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8 of 8 people found the following review helpful
on 19 June 2001
Twenty-one years after it was first published, this still looks like the best account of why Britain and Germany grew ever more at odds with each other in the course of the late 19th and early 20th centuries. Kennedy's fundamental point is that, with Britain an established world power and Germany becoming stronger and more ambitious as time passed, the antagonism was all but inevitable. One power wanted to preserve the status quo, or allow only modest changes; the other wanted its "place in the sun" and, after Bismarck's departure, pursued its goals with alarming single-mindedness, not to say pushy aggressiveness. If Germany ended up with an encircling Anglo-Franco-Russian alliance around it, it basically had itself to blame. Perhaps a more liberal and less divided German society and a more inclusive post-1870 political settlement would have made a difference. Or perhaps, as one historian once suggested to me, "the basic problem was that Germany was too big for Europe".
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2 of 2 people found the following review helpful
on 28 February 2013
Lets get the housekeeping out of the way first. This is a very in-depth study of the subject that requires a reasonable knowledge of both the period, political background in both countries and the more prominent political and cultural figures. It is not a book for the beginner. Having said that, it is written without pretence, in clear, straightforward prose and without any attempt either to talk down to the reader or use language that does not make either the subject or the arguments comprehensible.

The book is broken down into three chronological sections studying political relations between 1860-1880, 1880-1906 and then the deteriorating period prior to WW1. Interspersed between are two sections that draw together the political background by examining the roles of public opinion; the debates within the various political groupings and parties; the role of the press, religious and cultural attitudes and the monarchy. Both the Kaiser who held a position of great authority and power within the German political structure and Queen Victoria and Edward VII were of significant presence and influence within their own structures of power. There is in-depth examination of the diplomatic principles, private opinions, attempts to use and manipulate the press and influence party and public opinion.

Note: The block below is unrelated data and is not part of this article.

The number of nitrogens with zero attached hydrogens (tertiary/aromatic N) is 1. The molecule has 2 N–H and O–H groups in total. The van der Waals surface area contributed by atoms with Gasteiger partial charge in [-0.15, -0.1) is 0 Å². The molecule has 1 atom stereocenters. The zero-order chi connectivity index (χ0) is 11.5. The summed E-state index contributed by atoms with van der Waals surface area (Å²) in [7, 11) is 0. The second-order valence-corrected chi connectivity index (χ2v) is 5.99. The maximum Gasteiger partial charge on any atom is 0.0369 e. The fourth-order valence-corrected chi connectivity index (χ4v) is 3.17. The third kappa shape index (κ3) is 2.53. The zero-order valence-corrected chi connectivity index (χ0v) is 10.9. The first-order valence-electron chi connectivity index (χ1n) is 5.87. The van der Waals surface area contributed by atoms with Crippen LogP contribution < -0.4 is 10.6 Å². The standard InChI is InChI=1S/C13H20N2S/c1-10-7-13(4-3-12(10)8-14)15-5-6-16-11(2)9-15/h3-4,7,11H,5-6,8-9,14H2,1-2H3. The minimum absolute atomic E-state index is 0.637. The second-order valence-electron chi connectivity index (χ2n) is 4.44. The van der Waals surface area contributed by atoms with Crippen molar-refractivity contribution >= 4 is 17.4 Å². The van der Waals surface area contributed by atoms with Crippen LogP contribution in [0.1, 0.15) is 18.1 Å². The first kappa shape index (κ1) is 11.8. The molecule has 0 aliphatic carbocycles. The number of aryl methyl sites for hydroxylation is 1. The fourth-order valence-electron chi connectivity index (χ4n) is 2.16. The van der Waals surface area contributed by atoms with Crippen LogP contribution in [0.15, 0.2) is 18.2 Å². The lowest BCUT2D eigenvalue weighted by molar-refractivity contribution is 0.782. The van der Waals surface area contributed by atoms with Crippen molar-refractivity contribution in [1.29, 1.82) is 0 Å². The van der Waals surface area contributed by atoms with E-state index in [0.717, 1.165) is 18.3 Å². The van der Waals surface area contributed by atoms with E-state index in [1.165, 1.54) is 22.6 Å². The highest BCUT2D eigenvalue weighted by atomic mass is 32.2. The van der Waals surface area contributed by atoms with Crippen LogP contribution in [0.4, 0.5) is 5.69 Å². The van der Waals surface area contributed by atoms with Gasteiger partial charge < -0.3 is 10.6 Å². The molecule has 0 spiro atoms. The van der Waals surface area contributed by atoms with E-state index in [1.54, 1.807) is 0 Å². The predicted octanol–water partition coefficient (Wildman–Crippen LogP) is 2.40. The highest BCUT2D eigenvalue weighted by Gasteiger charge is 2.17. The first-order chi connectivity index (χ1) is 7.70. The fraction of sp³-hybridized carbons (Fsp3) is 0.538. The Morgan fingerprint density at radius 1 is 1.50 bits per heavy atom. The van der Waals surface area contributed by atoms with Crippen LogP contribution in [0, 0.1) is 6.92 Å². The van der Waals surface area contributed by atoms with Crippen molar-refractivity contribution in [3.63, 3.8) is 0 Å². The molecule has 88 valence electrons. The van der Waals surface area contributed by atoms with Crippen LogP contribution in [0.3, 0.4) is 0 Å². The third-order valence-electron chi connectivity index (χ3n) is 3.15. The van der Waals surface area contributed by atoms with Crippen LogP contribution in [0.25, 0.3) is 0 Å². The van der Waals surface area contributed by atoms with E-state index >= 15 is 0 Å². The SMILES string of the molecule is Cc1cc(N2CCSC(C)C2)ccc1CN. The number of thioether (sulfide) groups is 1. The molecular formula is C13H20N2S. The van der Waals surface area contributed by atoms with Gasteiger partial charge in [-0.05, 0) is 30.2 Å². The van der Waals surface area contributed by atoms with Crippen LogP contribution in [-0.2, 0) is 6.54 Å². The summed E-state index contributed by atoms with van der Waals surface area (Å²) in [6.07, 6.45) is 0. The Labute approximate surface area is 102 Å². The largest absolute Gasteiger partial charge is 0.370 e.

In some ways the arguments in this book are very obvious and easy to follow. Germany a rising power in central Europe, having won three wars prior to unification in 1871, with a fractured and underdeveloped political structure, a monarchical and highly centralised system of political authority, an energetic, motivated and well educated population compared itself and chafed against Britain, a highly developed, established imperial power that certainly towards the end of the Victorian period realised that it's industrial lead and colonial markets and reach were under pressure both from Germany and the United States. On top of this Britain's geographic position, it's widespread responsibilities and trade links with empire around the globe made it dependant on the Royal Navy, an organisation that had both practical and mythic status for the country as a whole.

Although the colonial aspect while creating a lot of background noise, and particularly in relation to the Boer War straining relationships because of the Kruger telegram, mutual press hostility and a level of again popular press and public vituperation showed the more outward signs of the clash. The more fundamental aspects of power politics, the balance of power within Europe; the weakness of France following defeat in 1870; the continuing weakness of both Austria-Hungary, the disintegrating Ottoman Empire and the machinations of Russia, considered a great power until the defeat at Tsushima by Japan in 1905 are much more revealing. The sheer complexity of the diplomatic manoeuvres, with each country trying to balance its needs and alliances is astonishing, but easy to follow and understand, even when it is often difficult to perceive actual value in many of them.